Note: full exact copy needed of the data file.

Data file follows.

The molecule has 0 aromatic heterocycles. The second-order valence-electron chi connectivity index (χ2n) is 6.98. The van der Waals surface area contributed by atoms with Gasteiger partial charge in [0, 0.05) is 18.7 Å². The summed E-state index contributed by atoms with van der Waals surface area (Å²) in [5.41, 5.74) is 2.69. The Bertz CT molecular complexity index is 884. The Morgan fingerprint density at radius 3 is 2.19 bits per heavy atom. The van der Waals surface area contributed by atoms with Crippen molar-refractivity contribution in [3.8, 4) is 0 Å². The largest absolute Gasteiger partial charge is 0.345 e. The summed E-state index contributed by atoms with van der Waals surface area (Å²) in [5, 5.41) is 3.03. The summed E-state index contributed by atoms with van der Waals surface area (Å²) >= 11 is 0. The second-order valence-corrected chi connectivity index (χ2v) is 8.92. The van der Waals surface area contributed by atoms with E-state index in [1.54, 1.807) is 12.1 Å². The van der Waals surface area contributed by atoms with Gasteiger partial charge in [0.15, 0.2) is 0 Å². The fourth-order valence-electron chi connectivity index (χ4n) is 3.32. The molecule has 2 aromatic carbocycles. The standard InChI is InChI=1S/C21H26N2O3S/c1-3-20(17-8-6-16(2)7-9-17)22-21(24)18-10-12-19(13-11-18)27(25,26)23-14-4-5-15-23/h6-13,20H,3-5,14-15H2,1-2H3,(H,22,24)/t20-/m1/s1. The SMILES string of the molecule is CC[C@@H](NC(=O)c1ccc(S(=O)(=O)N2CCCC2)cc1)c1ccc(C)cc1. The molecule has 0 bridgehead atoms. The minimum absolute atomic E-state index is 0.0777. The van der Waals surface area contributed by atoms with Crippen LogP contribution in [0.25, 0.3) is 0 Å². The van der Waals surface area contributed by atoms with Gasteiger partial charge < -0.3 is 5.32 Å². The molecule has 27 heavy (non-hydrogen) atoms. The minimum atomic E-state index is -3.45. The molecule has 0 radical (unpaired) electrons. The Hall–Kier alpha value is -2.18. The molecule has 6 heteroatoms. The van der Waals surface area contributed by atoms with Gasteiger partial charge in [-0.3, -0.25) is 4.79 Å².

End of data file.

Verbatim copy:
The molecule has 0 aromatic heterocycles. The second-order valence-electron chi connectivity index (χ2n) is 6.98. The van der Waals surface area contributed by atoms with Gasteiger partial charge in [0, 0.05) is 18.7 Å². The summed E-state index contributed by atoms with van der Waals surface area (Å²) in [5.41, 5.74) is 2.69. The Bertz CT molecular complexity index is 884. The Morgan fingerprint density at radius 3 is 2.19 bits per heavy atom. The van der Waals surface area contributed by atoms with Crippen molar-refractivity contribution in [3.8, 4) is 0 Å². The largest absolute Gasteiger partial charge is 0.345 e. The summed E-state index contributed by atoms with van der Waals surface area (Å²) in [5, 5.41) is 3.03. The summed E-state index contributed by atoms with van der Waals surface area (Å²) >= 11 is 0. The second-order valence-corrected chi connectivity index (χ2v) is 8.92. The van der Waals surface area contributed by atoms with E-state index in [1.54, 1.807) is 12.1 Å². The van der Waals surface area contributed by atoms with Gasteiger partial charge in [0.15, 0.2) is 0 Å². The fourth-order valence-electron chi connectivity index (χ4n) is 3.32. The molecule has 2 aromatic carbocycles. The standard InChI is InChI=1S/C21H26N2O3S/c1-3-20(17-8-6-16(2)7-9-17)22-21(24)18-10-12-19(13-11-18)27(25,26)23-14-4-5-15-23/h6-13,20H,3-5,14-15H2,1-2H3,(H,22,24)/t20-/m1/s1. The SMILES string of the molecule is CC[C@@H](NC(=O)c1ccc(S(=O)(=O)N2CCCC2)cc1)c1ccc(C)cc1. The molecule has 0 bridgehead atoms. The minimum absolute atomic E-state index is 0.0777. The van der Waals surface area contributed by atoms with Crippen LogP contribution in [0.25, 0.3) is 0 Å². The van der Waals surface area contributed by atoms with Gasteiger partial charge < -0.3 is 5.32 Å². The molecule has 27 heavy (non-hydrogen) atoms. The minimum atomic E-state index is -3.45. The molecule has 0 radical (unpaired) electrons. The Hall–Kier alpha value is -2.18. The molecule has 6 heteroatoms. The van der Waals surface area contributed by atoms with Gasteiger partial charge in [-0.3, -0.25) is 4.79 Å².